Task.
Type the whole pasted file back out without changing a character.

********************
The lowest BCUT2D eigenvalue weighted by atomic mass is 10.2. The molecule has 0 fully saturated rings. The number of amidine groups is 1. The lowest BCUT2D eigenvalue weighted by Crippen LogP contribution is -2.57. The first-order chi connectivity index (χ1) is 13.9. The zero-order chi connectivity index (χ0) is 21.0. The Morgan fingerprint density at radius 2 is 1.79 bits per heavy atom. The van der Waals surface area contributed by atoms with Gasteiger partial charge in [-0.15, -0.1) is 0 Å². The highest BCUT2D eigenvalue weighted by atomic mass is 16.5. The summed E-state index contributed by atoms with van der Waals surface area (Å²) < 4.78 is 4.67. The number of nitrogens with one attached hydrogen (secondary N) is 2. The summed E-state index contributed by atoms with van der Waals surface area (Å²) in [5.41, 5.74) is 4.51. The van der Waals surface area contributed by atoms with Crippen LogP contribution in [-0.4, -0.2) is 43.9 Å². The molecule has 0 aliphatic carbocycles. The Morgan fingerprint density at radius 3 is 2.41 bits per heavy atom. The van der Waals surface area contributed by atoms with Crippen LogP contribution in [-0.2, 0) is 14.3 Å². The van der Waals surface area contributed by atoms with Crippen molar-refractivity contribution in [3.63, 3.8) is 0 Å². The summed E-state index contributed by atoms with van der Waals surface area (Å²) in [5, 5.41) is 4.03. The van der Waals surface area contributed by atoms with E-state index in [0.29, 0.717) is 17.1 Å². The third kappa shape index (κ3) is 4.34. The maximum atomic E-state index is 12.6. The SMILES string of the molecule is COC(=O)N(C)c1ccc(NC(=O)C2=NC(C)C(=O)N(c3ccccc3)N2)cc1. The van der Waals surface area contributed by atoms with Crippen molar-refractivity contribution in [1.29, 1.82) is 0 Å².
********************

The lowest BCUT2D eigenvalue weighted by atomic mass is 10.2. The molecule has 0 fully saturated rings. The number of amidine groups is 1. The lowest BCUT2D eigenvalue weighted by Crippen LogP contribution is -2.57. The first-order chi connectivity index (χ1) is 13.9. The zero-order chi connectivity index (χ0) is 21.0. The Morgan fingerprint density at radius 2 is 1.79 bits per heavy atom. The van der Waals surface area contributed by atoms with Gasteiger partial charge in [-0.15, -0.1) is 0 Å². The highest BCUT2D eigenvalue weighted by atomic mass is 16.5. The summed E-state index contributed by atoms with van der Waals surface area (Å²) < 4.78 is 4.67. The number of nitrogens with one attached hydrogen (secondary N) is 2. The summed E-state index contributed by atoms with van der Waals surface area (Å²) in [5.41, 5.74) is 4.51. The van der Waals surface area contributed by atoms with Crippen LogP contribution in [-0.4, -0.2) is 43.9 Å². The molecule has 0 aliphatic carbocycles. The Morgan fingerprint density at radius 3 is 2.41 bits per heavy atom. The van der Waals surface area contributed by atoms with Crippen LogP contribution in [-0.2, 0) is 14.3 Å². The van der Waals surface area contributed by atoms with Crippen molar-refractivity contribution in [3.63, 3.8) is 0 Å². The summed E-state index contributed by atoms with van der Waals surface area (Å²) in [5, 5.41) is 4.03. The van der Waals surface area contributed by atoms with E-state index in [0.29, 0.717) is 17.1 Å². The third kappa shape index (κ3) is 4.34. The maximum atomic E-state index is 12.6. The SMILES string of the molecule is COC(=O)N(C)c1ccc(NC(=O)C2=NC(C)C(=O)N(c3ccccc3)N2)cc1. The van der Waals surface area contributed by atoms with Crippen molar-refractivity contribution in [1.29, 1.82) is 0 Å².